Previous research indicates that survivors of Intimate Partner Violence (IPV) are at a greater risk of developing Posttraumatic Stress Disorder (PTSD) symptomatology. IPV survivors often use maladaptive coping strategies in response to IPV that place them at a higher risk for PTSD. Cultural gender roles/beliefs have been known to influence coping methods. Marianismo, a Latino/a gender role belief, has not been investigated in relation to IPV, coping strategies, and PTSD among Latinas. This study examined whether physical, psychological, or sexual abuse by a romantic partner, coping strategies, and Marianismo were associated with PTSD symptomatology among 157 college-aged Latinas. The participants completed an on-line survey that assessed IPV frequency, disengaged and engaged coping, Marianismo, and PTSD symptomatology. Hierarchical multiple regressions revealed that, regardless of IPV type, more IPV and disengaged coping strategies were the best predictors of PTSD symptomatology. Marianismo did not significantly moderate the relation between coping and PTSD. However, the strong zero-order correlation between disengaged coping and Marianismo indicated they were highly correlated variables. The study findings are consistent with previous research that suggested that coping strategies are culturally dependent on beliefs and gender role expectations. Latinas may use more disengaged coping strategies because these methods may be deemed more culturally appropriate and reflect Marianismo beliefs. Psychologists working with Latina IPV survivors need to develop culturally sensitive approaches to psychoeducation on IPV and coping strategies that empower these women within their cultural belief systems and reduce their PTSD symptomatology.

Contributors

Agent

Created

Date Created
  • 2017

155456-Thumbnail Image.png

Graduate school stress, dyadic coping, and well-being in asymmetrical graduate student couples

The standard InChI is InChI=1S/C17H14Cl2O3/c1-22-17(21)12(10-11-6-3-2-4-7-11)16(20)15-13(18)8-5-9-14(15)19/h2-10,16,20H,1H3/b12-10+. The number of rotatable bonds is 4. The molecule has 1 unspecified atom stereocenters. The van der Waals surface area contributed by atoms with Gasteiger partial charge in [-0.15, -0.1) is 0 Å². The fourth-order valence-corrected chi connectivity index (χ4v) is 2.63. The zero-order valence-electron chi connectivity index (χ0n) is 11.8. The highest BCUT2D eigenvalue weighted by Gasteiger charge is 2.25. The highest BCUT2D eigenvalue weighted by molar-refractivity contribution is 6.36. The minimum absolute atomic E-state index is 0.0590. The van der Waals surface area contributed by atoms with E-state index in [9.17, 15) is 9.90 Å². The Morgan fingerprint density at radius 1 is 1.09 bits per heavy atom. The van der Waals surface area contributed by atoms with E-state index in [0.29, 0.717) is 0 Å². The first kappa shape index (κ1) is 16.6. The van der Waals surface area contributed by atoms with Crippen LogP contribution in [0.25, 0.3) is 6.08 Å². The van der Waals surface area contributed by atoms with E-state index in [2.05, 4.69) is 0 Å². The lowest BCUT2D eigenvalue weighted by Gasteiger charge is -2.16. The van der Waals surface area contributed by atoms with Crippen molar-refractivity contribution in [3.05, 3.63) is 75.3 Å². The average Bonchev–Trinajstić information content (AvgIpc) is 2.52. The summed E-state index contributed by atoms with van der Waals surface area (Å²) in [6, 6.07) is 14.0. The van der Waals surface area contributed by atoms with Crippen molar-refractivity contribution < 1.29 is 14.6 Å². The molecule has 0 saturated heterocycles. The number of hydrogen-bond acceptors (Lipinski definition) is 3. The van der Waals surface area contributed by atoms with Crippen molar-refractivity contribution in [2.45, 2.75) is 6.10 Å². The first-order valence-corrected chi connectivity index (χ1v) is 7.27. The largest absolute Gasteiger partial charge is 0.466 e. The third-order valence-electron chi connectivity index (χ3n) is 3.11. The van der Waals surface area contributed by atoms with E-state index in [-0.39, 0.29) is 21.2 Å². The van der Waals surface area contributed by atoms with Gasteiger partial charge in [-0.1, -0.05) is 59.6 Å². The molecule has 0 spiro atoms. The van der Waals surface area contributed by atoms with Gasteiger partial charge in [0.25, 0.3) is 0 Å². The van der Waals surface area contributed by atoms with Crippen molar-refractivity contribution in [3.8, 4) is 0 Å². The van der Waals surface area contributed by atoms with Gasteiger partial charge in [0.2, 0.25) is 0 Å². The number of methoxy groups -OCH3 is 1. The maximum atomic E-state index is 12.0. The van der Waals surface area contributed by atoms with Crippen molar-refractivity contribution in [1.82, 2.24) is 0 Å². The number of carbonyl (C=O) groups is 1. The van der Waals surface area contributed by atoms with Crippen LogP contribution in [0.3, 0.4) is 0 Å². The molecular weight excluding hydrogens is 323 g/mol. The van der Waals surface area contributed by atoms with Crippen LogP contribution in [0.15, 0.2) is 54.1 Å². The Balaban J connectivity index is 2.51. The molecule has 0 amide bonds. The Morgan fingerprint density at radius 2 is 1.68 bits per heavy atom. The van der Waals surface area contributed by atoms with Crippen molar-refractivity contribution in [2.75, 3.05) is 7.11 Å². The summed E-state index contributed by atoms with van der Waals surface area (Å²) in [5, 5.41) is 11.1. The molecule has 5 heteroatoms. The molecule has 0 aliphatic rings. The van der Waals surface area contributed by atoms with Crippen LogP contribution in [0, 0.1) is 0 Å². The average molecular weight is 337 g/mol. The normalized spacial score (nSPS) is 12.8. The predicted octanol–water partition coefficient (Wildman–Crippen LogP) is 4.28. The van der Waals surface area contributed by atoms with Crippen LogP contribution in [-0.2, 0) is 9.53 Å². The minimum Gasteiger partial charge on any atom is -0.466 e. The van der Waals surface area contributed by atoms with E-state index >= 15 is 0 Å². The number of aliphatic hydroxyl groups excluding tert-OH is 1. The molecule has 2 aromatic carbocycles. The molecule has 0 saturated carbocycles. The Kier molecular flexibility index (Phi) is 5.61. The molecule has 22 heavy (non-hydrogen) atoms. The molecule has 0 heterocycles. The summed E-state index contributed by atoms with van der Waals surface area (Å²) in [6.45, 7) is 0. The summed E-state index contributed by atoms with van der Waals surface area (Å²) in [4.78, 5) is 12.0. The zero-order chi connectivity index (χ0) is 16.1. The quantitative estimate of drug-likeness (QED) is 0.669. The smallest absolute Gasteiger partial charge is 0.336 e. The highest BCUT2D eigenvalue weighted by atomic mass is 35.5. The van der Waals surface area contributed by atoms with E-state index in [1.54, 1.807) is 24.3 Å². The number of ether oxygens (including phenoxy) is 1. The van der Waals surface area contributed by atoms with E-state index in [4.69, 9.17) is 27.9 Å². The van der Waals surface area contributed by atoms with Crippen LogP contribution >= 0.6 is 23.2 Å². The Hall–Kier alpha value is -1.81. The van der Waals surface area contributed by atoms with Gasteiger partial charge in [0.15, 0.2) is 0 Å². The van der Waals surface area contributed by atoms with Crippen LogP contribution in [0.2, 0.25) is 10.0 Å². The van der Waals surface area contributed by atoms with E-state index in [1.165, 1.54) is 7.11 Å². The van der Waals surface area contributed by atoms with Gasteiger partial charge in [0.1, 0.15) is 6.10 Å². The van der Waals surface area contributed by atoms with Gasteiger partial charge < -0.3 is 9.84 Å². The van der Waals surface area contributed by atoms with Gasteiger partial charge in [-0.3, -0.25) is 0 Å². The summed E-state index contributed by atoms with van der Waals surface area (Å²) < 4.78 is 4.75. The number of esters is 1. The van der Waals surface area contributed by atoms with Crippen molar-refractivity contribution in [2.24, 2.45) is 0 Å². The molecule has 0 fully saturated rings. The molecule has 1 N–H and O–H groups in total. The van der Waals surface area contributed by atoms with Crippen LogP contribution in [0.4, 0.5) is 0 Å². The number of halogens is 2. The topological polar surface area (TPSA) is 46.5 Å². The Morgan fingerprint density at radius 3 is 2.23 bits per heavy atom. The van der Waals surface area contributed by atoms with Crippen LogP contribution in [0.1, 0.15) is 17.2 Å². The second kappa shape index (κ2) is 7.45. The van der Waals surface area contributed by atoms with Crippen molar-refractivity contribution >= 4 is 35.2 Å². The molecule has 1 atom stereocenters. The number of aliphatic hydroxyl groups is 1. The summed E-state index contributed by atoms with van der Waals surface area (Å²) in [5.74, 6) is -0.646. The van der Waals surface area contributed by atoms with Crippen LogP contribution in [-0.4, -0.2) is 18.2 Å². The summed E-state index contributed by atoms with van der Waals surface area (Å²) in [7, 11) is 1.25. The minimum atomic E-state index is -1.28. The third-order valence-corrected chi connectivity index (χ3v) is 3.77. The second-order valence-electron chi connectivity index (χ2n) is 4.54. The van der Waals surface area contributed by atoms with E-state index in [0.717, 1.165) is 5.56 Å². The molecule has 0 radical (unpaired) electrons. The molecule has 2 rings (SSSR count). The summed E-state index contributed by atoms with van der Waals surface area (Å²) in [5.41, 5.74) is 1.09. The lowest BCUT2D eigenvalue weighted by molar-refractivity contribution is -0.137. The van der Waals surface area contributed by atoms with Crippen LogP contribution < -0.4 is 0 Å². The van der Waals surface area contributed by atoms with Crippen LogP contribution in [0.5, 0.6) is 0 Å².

Description

The demands and expectations of graduate school can be stressful for any student. Graduate students in a romantic relationship, in particular, contend with both individual and dyadic effects of graduate

The demands and expectations of graduate school can be stressful for any student. Graduate students in a romantic relationship, in particular, contend with both individual and dyadic effects of graduate school stress, as stress has been found to be negatively associated with both individual and relational well-being. Asymmetrical graduate student couples, wherein one partner is in graduate school and the other is not, may be particularly vulnerable to relationship strain because of differences in their experience of graduate school. However, non-student partners can help the graduate student cope with stress through dyadic coping. This study sought to examine whether: a) there were associations between graduate school stress on individual (life satisfaction) and relational (relationship satisfaction) well-being, and b) whether these associations were moderated by positive and negative dyadic coping behaviors. Cross-sectional data from 62 asymmetrical graduate student couples were gathered using an online survey. Data were analyzed using Actor-Partner Interdependence Models (Kenny, Kashy, & Cook 2006). Separate models were conducted to examine overall associations between graduate stress and well-being, and additional analyses were conducted to examine potential moderation effects of perceptions of partner dyadic coping (actor effects) and partner self-reported dyadic coping (partner effects) on the overall associations between stress and life- and relationship satisfaction mentioned above. Results for the overall model suggested that graduate stress is associated with both individual- and relational well-being. Surprisingly, and against prior literature, positive dyadic coping did not buffer the negative association between graduate stress and well-being, and negative dyadic coping did not exacerbate the association. Implications of the findings for future research and for mental health counselors are discussed.

Contributors

Agent

Created

Date Created
  • 2017